Which best describes your teaching… Milk, Meat, or Soda?

As youth pastors. We are often tasked with feeding our “sheep” milk. We often minister to nonChristian teens, to students who are new believers, and to those who are doubting their faith (whether they admit it to us or not). These are not people who need spiritual meat, they need milk.

This morning I read Kevin DeYoung’s blog post, “A Watchman on the Walls.” Here’s a short blurb:

It is not the work of the pastor to say whatever seems relevant or whatever seems noncontroversial or whatever is especially interesting to itching ears. Our responsibility, before God and for the sake of God’s people, is to declare the whole counsel of God (Acts 10:27).

The teachers of the church must disclose all of the glorious parts in Scripture and all the hard parts, all the promises and all the warnings, all the blessings and all the curses, all the parts that make us smile and all the parts that make us wince.

While I totally agree with everything he wrote, I think it is helpful to remember that we do not feed spiritual infants steak (Heb. 5:12). I don’t know DeYoung personally, though I do think our time in seminary overlapped, but I’m confident he would agree with me here. This post is not a disagreement as much as it is a sympathetic clarification.

Students need biblical truth taught to them in a way that is clear and practical. If we aren’t showing students the Gospel threaded throughout Scripture, then we are not teaching them the big story of the Bible. But if we are “biblically faithful” without helping them understand what a Christian teenager actually looks like, then we’re not shepherding them in a way that teaches them follow God’s call.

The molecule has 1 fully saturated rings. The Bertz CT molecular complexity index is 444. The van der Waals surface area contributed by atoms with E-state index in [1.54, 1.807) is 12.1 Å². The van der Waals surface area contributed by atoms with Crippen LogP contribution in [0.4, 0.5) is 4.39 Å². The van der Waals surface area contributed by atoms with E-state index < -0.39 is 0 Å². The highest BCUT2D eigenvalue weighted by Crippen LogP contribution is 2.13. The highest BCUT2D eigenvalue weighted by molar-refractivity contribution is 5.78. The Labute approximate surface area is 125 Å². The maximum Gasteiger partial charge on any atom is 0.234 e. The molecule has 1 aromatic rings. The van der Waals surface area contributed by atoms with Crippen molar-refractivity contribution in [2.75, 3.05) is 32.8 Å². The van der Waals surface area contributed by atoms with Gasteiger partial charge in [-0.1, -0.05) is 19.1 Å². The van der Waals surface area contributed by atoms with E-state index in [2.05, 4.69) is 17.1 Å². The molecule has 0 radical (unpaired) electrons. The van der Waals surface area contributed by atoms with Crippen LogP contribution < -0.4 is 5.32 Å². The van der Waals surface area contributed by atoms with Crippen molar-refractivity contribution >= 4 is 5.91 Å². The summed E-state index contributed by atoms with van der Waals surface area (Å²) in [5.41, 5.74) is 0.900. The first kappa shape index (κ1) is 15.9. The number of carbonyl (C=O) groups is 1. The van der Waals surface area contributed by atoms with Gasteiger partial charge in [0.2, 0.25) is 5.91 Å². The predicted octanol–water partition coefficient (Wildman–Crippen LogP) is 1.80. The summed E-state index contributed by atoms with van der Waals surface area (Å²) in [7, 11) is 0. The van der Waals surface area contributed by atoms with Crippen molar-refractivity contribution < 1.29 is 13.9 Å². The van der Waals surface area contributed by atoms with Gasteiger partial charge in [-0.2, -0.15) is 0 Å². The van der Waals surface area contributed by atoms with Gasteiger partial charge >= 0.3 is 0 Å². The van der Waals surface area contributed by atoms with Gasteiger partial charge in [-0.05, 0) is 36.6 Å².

While we need to be careful about this, I think the greater temptation is for youth pastors to be guilty of feeding students spiritual junk-food. In our desire to help students see the beauty of Christ and to think biblically about life-issues, we can fall into the trap of only talking about felt-needs. But if we only talk about what teenagers want to hear about then many important actual-needs will go unaddressed. This can happen easily and very innocently, so be careful.

In the worst cases, we will find ourselves unwilling to teach what God’s Word says because we know it will turn students away. Do you refuse to teach about hot-button issues because you think it will turn some students off from the Gospel (or because it will get you in hot water with certain parents)? Be strong and courageous…

Be wise, and remember that we are called to be ambassadors of Christ (Gal 5:20). If he was rejected and crucified but we are applauded and sought-after, then we should pause and ask ourselves if we are proclaiming Christ or if we are telling people what their itching ears want to hear (2 Tim 4:2-3).

There is a time to give milk, and there is time to encourage those growing “children” to start eating meat. But by all means, absolutely refuse to give your lambs spiritual soda.